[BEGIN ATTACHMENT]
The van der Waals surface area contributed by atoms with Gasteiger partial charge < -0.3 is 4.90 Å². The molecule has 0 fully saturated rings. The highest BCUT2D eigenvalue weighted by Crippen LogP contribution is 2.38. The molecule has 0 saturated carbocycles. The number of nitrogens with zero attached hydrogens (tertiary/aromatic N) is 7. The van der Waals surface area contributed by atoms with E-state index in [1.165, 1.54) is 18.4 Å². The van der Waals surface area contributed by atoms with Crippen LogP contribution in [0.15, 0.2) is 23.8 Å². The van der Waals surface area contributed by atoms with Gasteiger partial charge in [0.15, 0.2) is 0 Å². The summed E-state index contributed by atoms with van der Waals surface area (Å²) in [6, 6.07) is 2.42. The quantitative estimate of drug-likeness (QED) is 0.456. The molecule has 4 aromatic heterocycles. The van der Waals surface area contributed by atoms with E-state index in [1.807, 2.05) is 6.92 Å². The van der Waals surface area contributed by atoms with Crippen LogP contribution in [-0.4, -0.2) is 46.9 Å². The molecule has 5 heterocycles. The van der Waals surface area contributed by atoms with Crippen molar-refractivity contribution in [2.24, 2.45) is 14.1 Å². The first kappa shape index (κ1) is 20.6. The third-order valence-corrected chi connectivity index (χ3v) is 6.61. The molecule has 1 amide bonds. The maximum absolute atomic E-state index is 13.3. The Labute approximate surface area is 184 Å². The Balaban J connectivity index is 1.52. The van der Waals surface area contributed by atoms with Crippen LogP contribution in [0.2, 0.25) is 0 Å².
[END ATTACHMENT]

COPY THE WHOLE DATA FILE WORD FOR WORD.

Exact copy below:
The van der Waals surface area contributed by atoms with Gasteiger partial charge < -0.3 is 4.90 Å². The molecule has 0 fully saturated rings. The highest BCUT2D eigenvalue weighted by Crippen LogP contribution is 2.38. The molecule has 0 saturated carbocycles. The number of nitrogens with zero attached hydrogens (tertiary/aromatic N) is 7. The van der Waals surface area contributed by atoms with E-state index in [1.165, 1.54) is 18.4 Å². The van der Waals surface area contributed by atoms with Crippen LogP contribution in [0.15, 0.2) is 23.8 Å². The van der Waals surface area contributed by atoms with Gasteiger partial charge in [0.15, 0.2) is 0 Å². The summed E-state index contributed by atoms with van der Waals surface area (Å²) in [6, 6.07) is 2.42. The quantitative estimate of drug-likeness (QED) is 0.456. The molecule has 4 aromatic heterocycles. The van der Waals surface area contributed by atoms with E-state index in [1.807, 2.05) is 6.92 Å². The van der Waals surface area contributed by atoms with Crippen LogP contribution in [-0.4, -0.2) is 46.9 Å². The molecule has 5 heterocycles. The van der Waals surface area contributed by atoms with Crippen molar-refractivity contribution in [2.24, 2.45) is 14.1 Å². The first kappa shape index (κ1) is 20.6. The third-order valence-corrected chi connectivity index (χ3v) is 6.61. The molecule has 1 amide bonds. The maximum absolute atomic E-state index is 13.3. The Labute approximate surface area is 184 Å². The Balaban J connectivity index is 1.52. The van der Waals surface area contributed by atoms with Crippen LogP contribution in [0.2, 0.25) is 0 Å².